It was an archetypal time, unlike any other in history. The land of opportunity had reached its full stride. There was an ‘unending’ supply of raw materials, huge advances in technology, and a spirit of hope. America was thriving.
The homes of this archetypal time continue to capture the imagination of America. Historic neighborhoods with bungalows, like the Craftsman, Foursquare, and Mediterranean are the neighborhoods we imagine when we think of what America is.
In the preceding centuries, humans had been searching for the best, most practical way to build a shelter, one which would keep the elements out, keep them safe, and be somewhere they could call home. These building innovations that had occurred over thousands of years collided in this archetypal time to produce the classic historic homes we love today. Millions of these homes were built, creating archetypal neighborhoods from Seattle to San Francisco, New York to Miami. For windows, builders turned to what is now known as the Archetypal Wood Double-Hung Window.
Born out of 1000's of years of innovation, refinement, trial and error, and already having grown up in buildings across Europe, the double-hung window reached its maturity and became THE window of America.
Think about it - the window you look out of every day was crafted to last well over 100 years - maybe 200! It deserves to be celebrated, and given a little love to carry it the next 100 years. That window was designed and crafted by people who cared. It evolved to perfectly function with the archetypal home. And it still does.
We built the Wood Window Museum in Tampa, Florida to explore the history of the Archetypal Window, how it evolved, why it became the most commonly used window design in America, how we can gift it with another 100 years of life, and why that matters.
This extraordinary window holds many fascinating stories worthy of telling - and these stories all start with 5 key ingredients:
In the 16th Century, after decimating their lumber supply in Europe, the British turned their sites on the USA. Initially exported, over the next 300 years, the USA’s lumber industry became its fuel for growth. Lumber was big business! Between 1908 and 1938, one factory in Louisiana milled over 1 million board feet of timber per day. The lumber felled was old growth lumber - fantastically resilient wood that built all the homes from the 1880’s - 1940’s.
The seemingly endless supply of lumber resulted in the architectural designs of the time, the creation of the railways, and the vast generation of wealth of the late 1800’s. American lumber really is the beginning of the story of our ARCHETYPAL WINDOW. America’s old growth lumber is now all but gone - sacrificed in the name of progress. But its value is immeasurable. It’s one of the reasons why your windows have lasted 100 years! Reusing it, through careful restoration makes sense - it’s the best wood that was ever available - and retaining it in the structure of your home is the smartest choice, environmentally, economically, and spiritually.
As early as 100BC, Romans were using glass in buildings. Over the next 2000 years, people developed incredible ways to master glass production, from hand-blowing glass for vessels, to creating crown glass for small window panes - all by hand. Making large, flat, clear panels of glass was the elusive goal. In 1883 the Pittsburgh Plate Glass Company finally became the first company to manufacture glass at scale. Still largely by hand, they began a new era of window glass production. The techniques they used created what we know today as ‘wavy’ glass - glass with a unique character that speaks to its hand-made nature. Each ‘imperfection’ in the glass of original wood windows tells a story.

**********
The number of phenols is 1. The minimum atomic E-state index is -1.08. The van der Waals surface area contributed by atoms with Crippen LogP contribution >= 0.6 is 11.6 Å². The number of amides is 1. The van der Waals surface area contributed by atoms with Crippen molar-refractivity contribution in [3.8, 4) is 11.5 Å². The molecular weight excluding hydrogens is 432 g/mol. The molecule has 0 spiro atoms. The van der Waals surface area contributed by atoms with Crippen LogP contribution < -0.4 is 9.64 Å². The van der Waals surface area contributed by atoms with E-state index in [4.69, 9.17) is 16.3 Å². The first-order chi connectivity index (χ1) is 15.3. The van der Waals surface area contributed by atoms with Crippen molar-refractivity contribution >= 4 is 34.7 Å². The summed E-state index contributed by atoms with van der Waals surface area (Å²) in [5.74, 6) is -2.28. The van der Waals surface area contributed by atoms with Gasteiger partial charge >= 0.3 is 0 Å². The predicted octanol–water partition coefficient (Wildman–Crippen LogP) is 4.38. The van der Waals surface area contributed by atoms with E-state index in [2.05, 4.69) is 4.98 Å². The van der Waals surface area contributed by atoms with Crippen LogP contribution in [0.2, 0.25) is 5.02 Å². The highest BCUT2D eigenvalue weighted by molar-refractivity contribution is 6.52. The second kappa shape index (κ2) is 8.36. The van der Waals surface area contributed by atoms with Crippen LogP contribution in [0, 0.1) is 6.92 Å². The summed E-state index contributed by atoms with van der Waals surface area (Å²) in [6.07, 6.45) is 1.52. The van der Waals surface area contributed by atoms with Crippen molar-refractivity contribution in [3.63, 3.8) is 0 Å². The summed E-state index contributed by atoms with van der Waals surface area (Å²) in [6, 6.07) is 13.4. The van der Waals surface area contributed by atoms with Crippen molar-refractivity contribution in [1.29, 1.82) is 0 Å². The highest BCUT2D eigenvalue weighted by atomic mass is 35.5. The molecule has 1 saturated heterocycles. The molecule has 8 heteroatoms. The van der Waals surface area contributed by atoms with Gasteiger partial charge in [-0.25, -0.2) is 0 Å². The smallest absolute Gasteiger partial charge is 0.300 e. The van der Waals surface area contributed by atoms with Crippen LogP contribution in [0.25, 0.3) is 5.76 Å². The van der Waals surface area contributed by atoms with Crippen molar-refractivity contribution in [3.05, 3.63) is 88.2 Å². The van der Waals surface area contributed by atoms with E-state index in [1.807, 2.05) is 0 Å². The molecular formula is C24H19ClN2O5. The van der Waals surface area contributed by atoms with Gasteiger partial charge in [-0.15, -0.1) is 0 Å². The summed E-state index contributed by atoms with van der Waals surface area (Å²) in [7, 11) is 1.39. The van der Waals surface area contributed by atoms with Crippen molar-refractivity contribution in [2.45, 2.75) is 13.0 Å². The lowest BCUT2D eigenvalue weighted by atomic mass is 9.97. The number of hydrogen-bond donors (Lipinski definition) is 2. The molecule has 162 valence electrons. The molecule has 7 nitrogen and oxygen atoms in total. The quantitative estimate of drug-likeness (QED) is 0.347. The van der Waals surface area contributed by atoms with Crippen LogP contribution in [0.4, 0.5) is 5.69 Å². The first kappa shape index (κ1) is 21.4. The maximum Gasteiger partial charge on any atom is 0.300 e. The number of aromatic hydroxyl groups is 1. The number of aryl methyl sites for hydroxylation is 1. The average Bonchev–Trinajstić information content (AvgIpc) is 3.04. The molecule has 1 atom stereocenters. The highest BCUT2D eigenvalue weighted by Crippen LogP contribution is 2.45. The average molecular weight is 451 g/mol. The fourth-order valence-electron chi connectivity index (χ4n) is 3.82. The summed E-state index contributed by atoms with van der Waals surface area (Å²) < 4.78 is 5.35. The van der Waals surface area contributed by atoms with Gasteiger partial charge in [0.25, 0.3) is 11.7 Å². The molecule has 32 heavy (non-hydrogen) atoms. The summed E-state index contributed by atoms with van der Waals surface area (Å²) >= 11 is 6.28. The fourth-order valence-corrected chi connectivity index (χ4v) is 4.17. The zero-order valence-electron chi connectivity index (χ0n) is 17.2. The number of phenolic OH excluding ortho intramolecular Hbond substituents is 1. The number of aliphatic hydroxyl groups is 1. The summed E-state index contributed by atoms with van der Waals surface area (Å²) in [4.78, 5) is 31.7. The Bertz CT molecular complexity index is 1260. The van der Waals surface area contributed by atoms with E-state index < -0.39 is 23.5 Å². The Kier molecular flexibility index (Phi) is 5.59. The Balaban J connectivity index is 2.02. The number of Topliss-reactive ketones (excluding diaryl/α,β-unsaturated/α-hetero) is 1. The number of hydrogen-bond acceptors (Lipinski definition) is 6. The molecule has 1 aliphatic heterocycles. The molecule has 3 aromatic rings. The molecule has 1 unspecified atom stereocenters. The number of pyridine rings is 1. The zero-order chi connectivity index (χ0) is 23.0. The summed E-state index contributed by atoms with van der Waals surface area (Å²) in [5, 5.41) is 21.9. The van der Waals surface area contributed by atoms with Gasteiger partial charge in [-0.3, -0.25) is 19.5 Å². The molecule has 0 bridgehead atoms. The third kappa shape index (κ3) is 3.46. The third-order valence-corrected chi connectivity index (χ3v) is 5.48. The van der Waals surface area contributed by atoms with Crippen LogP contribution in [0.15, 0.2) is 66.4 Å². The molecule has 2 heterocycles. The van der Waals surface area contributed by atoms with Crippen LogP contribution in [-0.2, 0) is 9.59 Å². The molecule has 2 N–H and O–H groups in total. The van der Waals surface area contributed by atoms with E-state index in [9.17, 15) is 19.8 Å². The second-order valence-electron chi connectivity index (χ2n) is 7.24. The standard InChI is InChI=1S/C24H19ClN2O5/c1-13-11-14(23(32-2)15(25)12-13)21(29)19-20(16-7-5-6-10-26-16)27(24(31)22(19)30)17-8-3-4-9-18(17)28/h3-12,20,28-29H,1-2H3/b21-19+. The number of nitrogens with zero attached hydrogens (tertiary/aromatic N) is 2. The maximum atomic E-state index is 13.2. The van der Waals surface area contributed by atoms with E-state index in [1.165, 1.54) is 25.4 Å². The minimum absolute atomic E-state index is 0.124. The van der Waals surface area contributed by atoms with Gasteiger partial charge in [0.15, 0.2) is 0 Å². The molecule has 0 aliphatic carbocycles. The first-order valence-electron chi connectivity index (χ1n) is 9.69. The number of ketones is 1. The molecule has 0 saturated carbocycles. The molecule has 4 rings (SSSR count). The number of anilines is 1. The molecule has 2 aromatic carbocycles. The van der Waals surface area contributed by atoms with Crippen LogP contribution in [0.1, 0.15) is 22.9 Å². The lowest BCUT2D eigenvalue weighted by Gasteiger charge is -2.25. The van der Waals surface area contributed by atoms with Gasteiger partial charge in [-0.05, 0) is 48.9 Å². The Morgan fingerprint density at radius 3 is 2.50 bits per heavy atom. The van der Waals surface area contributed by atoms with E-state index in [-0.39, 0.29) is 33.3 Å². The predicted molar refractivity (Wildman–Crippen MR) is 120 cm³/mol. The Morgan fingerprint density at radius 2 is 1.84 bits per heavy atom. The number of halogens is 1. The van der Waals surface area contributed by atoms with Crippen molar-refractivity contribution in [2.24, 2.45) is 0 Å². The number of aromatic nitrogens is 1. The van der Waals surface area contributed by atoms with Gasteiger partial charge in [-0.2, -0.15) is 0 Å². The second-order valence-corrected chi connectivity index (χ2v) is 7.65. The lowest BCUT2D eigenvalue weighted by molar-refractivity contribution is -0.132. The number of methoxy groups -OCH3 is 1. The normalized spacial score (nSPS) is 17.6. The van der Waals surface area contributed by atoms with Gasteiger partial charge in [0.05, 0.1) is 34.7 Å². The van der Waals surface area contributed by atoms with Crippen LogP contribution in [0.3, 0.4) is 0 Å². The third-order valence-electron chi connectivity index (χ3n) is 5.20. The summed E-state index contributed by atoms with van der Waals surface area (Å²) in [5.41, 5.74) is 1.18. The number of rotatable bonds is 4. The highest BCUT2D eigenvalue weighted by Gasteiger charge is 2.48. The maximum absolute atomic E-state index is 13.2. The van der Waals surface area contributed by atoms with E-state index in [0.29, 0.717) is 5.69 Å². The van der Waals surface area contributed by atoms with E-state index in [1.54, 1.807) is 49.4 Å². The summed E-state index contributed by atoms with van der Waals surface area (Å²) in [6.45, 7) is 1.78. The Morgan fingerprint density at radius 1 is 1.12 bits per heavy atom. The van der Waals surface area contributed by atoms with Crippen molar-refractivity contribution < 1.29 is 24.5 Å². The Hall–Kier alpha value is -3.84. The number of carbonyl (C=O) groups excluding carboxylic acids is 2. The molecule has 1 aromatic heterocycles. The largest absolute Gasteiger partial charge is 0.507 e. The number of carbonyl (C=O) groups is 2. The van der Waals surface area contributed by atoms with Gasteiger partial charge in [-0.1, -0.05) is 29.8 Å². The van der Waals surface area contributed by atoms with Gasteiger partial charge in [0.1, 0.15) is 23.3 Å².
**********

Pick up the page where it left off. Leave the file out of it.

From 1875 to 1920 American Steel production grew from 380,000 tons to 60 million tons annually, making the US the world leader. This led to massive innovations in construction with steel (think of all those skyscrapers in Manhattan!) and also in the creation of a robust rail network in the USA....
By 1893, five transcontinental rail lines and a web of other railroads linked the American West to the rest of the country. By that time, the U.S. economy had become truly national: almost any town could receive food and goods from any section of the country within a week or two. And this meant lumber and glass could be moved efficiently around this huge country. Neighborhoods, homes, and windows were being built on a massive scale, by hand, as the vast resources were distributed across the country by this new train network.
The heart of America. These industries all peaked at a time when America’s manufacturing was firmly grounded in the skill of the individual - in the Journeymen and Artisans that were the builders of the fabric of this country. It’s hard to imagine a time where almost everything was made by hand.
That all of the windows of this era were made by actual people is incredible. And they were designed and built to last as long as possible. There was no reason to aim for anything else. After all, when an artisan is making something, they intend the long-term value of the product to be greater than the effort taken to make it. And at that point in time, the effort was considerable.
Embedded in every movement that went into building these windows is real humanity. An artisan with a chisel, a logger with an axe, a glass-maker hand-drawing glass, steelworkers pouring molten metal into molds, and the hard-working immigrants laying the rail. People who cared deeply that what they were doing mattered. They were pouring their hearts into something that would last for generations. They were building America, and that's the greatness that the Archetypal Window encapsulates.